I've always been too intimidated to play EVE Online, though the game intrigues me. It's a game where players are given so much control, they can cripple economies. There have been multiple real-world political dramas
because of player actions. What other games can make that claim?
But this is where EVE Online
and Dust 514
walk different paths. Because the shooter feeds into the world of EVE Online, it feels – at least in this stage – completely supplemental to a greater universe. Dust 514
players are mercs for the various companies in EVE Online, and it would seem that the majority of control is still offered to the folks playing the MMO.
There's a real question about how this will affect PS3-owning shooter fans: Do they know or care about EVE Online
? Will they understand what they are fighting for? I still don't really understand the context for skirmishes in the beta, and I've been playing it for hours. EVE Online
players may have a deeper appreciation for what CCP is trying to do, but those new to the franchise may feel lost to the point of apathy. There's a lack of substantive context here.
What it comes down to for shooter fans is whether or not Dust 514
offers a unique shooter experience. The pre-battle stuff is deep and may scare away some players, but those interested in its complex nature will find something to adore.
Once you log in, you are placed inside a small command center; a 3D space with terminals accessing the marketplace, quick matches, server lists, loadout (or dropsuit, as it's called) modifier and more. At the marketplace you can get items using ISK – the same in-game currency from EVE Online
, which you collect by competing online – or the real-world purchased currency, Aurum (AUR). Some items in the marketplace are only available for purchase with AUR, currently. This includes skill point boosts, which award more points in-game.
From your dropsuit customization menu, you can load different mods and tweak things as small as how shields and health regenerate, to something as important as the types of weapons and equipment you have. More powerful suits give you the ability to bring more gear into battle, and all have differing stats so the changes aren't cosmetic. You can dig really deep into these menus and finely tune a build that is completely unique – though you'll be stuck with the basic gear initially, until you collect enough ISK to gear up appropriately. You could buy your way in to more advanced gear, but you still need to meet skill requirements, which can only be unlocked by playing the game. It can get very complex, which is something I really enjoyed.
On the battlefield, things are far less ambitious.
is a fairly straightforward, team-based, class-based multiplayer shooter. Maps are large and bland. Even in 48-player skirmishes, you could find yourself alone with no one to attack. Structure layouts are pointless; even though this is a result of player choice dictating those layouts. Maps evolve based on the players within. When you do find pockets of conflict the combat can be satisfying, but Dust 514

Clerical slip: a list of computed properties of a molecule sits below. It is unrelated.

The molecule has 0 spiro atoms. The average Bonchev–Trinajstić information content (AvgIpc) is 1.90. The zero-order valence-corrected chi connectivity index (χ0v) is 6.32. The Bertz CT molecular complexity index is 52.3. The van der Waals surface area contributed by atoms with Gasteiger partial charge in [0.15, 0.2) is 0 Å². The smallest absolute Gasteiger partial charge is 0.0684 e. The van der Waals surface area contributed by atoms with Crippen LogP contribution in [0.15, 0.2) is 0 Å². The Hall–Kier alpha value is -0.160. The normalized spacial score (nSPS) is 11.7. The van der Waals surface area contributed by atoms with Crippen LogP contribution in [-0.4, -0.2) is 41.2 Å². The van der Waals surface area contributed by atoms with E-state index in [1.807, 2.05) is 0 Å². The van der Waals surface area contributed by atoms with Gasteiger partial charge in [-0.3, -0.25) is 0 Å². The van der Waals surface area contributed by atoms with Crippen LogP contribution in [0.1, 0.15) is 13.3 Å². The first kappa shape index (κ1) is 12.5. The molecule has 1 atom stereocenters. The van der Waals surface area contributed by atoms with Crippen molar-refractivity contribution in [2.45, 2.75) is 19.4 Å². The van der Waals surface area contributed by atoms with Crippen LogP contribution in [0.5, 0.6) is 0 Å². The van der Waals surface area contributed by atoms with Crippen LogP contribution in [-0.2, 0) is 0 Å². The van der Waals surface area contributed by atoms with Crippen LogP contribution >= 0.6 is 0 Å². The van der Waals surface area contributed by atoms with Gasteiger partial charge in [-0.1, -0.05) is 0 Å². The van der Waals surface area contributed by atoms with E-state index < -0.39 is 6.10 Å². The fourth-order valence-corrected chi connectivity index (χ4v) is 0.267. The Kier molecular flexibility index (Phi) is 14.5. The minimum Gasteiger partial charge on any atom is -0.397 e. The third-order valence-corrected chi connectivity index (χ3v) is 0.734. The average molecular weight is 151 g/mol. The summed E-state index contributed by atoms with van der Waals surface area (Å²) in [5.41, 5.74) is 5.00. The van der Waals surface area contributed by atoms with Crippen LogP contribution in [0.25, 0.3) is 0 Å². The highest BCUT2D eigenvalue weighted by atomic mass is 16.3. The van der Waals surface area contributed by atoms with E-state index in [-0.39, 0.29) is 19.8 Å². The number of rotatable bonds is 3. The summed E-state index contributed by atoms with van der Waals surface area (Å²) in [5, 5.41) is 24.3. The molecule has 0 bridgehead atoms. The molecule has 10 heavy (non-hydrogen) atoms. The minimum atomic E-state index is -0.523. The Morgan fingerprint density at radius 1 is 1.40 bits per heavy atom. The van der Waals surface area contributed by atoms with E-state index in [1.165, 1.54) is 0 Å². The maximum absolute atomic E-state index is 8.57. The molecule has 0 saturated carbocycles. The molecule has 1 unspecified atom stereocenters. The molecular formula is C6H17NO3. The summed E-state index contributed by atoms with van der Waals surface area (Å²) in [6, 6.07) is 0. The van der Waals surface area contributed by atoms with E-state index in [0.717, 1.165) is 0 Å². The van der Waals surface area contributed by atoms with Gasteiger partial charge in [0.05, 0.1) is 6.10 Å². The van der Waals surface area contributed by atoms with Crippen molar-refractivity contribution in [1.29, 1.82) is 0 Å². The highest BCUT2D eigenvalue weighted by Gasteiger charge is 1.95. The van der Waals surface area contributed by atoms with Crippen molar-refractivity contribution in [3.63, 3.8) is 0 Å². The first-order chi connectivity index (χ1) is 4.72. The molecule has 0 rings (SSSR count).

's beta is currently in need of real tweaking.
Unlike this generation's constant usurping of the term "beta" in place of "limited time demo," this is a true test version of Dust 514
. There are graphical and framerate issues – mainly, neither are very good – weapons are unbalanced; hit detection is off, I don't feel like I'm doing any damage; and I have more control trying to pick a wet noodle off the floor than I do with some of Dust 514
's land vehicles. But it's a beta and these things may be on the top of CCP's "fix right away" list. And they should be.
This is where some of the complex mystique starts to wear thin with me, because some of the decisions in Dust 514
's core gameplay may rub players the wrong way. Regular gear collected from combat or purchased with in-game or real money can expire when you do. If you purchase an item with ten uses, for example, it loses a "use" every time you die. This could be a weapon, armor upgrade, or special item. If balance and hit detection isn't addressed and I feel like I'm dying for the wrong reasons, why would I continue to evolve my character? There are also items designated as "blue prints" within the world, which you can also purchase and that never exhaust in use (these items are usually sold at a premium). For me, constant resets don't push me to work harder, they push me to walk away.
EVE Online players may have a deeper appreciation for what CCP is trying to do [in Dust 514], but those new to the franchise may feel lost to the point of apathy. There's a substantive lack of context here.
The current marketplace feels geared to players buying their way to success. Purchases aren't simply cosmetic in Dust 514
. Players can (with real money) buy performance boosts, better gear, better vehicles. This sort of echoes my perception of EVE Online, which is that those who command the biggest wallets dictate the course of battle. According to CCP's Creative Director, Atli Mar Sveinsson
, the ability to freely trade items between players helps to avoid the "buy/win problem that some microtransaction-based games have." But wouldn't that mean two people with powerful, paid-for items would just trade between each other? That doesn't solve the problem for the rest of us, does it?
Though I certainly don't mean to generalize or insult console gamers, this game has a mountain to climb for those more familiar with the current crop of PS3 shooters. It's complicated and currently a little broken. Dust 514
is far from being ready for launch and I definitely need to spend more than a few hours with the game to understand some of CCP's design decisions. But I'm willing to try it out.
That's the thing with free-to-play games: there is limited barrier to entry. If its complex systems and business model are embraced and Dust 514
becomes a success, it could spell a significant change for the way we go to war on console.